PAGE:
After the murder of George Floyd, the extraordinary success of Black Lives Matter (BLM) in launching protests (many destructive and violent) that rolled across the Anglophone world was considered by many as an example of ‘social justice’.

Social justice promotes the equitable distribution of wealthopportunities, and privileges in a society. It focuses on the social conditions of a group within society. 

Justice, as we experience it, is the proper administration of law – the fair and equal treatment of all individuals under the law. It provides for securing the protection of the individual.

The ultimate aim of social justice is a communist society, after transition through socialism. Actions taken in the name of social justice can be unduly divisive.

BLM was not universally supported. Its aims are to overthrow capitalism and to create a communist society. BLM also promotes contentious ideas about racism and the abolition of the nuclear family. A cloud also hangs over its financial probity as an organisation.

Cricket South Africa (CSA) took up social justice. First, bowler Lungi Ngidi proposed that the players ‘take the knee’ before each match in support of the idea that Black Lives Matter. Not all of the players were comfortable with using that particular gesture. So the players agreed among themselves to make this an individual choice. And that is what they did – until all the players were ordered to take the knee at the T20 World Cup because of ‘the optics’ looking messy and indecisive. This view was apparently largely led by chairman of CSA Lawson Naidoo.

Then, perhaps unsurprisingly, came ‘many allegations of racial discrimination in cricket from former cricket players like Makhaya Ntini and others’, according to CSA.

CSA decided that the ‘national outcry by cricket fans, the greater South African public and broad stakeholder groups could not be ignored. The Transformation Committee of the Board developed a sustainable response strategy, under its Project: Cricket for Social Justice and Nation Building (SJN)’.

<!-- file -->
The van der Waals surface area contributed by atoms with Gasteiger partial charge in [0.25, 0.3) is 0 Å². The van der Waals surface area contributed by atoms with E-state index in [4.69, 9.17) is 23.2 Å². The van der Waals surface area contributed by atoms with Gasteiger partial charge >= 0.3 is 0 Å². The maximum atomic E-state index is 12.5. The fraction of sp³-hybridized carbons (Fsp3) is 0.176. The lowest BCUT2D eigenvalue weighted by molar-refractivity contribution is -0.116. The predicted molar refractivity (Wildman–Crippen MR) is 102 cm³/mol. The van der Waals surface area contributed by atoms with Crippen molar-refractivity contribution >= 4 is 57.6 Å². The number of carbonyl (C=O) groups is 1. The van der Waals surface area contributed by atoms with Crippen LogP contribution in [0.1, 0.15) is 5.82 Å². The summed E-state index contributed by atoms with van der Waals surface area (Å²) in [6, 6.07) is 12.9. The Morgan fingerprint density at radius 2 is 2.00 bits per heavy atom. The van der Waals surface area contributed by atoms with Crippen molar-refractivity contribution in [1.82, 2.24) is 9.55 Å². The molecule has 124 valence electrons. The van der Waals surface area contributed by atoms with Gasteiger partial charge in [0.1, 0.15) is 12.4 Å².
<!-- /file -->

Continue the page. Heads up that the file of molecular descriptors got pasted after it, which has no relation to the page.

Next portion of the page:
National demand?

Was there a national demand by cricket fans, brand stakeholder groups and the South African public? It seems unlikely. The initiative more likely came from CSA itself, the management which had committed more and more to transformation as envisaged by social justice.

The George Floyd/BLM crisis was more likely to have been the trigger for the decision to deal with allegations of and complaints about racism. CSA made its proposal in the pursuit of ‘social justice’ rather than dealing with allegations according to proper disciplinary processes and with discretion.

If a player or administrator was found guilty of racism, the accusation  would go into the public domain. However, the idea of professional cricket – which is highly competitive, operates in a robust environment and is one of the most pressurised team sports in the world – being subjected to the virtue-signaling envisaged by Social Justice and Nation Building (SJN), is ludicrous.

CSA established an SJN committee which had the following agenda:

  • Establish the Office of the Transformation Ombudsman (ombud) to manage the independent complaints system, convene a National SJN Imbizo and provide assurance regarding the extent to which transformation programmes are impactful on society, amongst others;
  • Engage in the healing, restoration and uniting process of cricket players, fans, and the nation, starting with the disgruntled former players;
  • Formation of The Restoration Fund – to deal with opportunity cost due to discrimination; and
  • Promote and intensify Diversity, Belonging and Inclusivity (DIBS) programme implementation.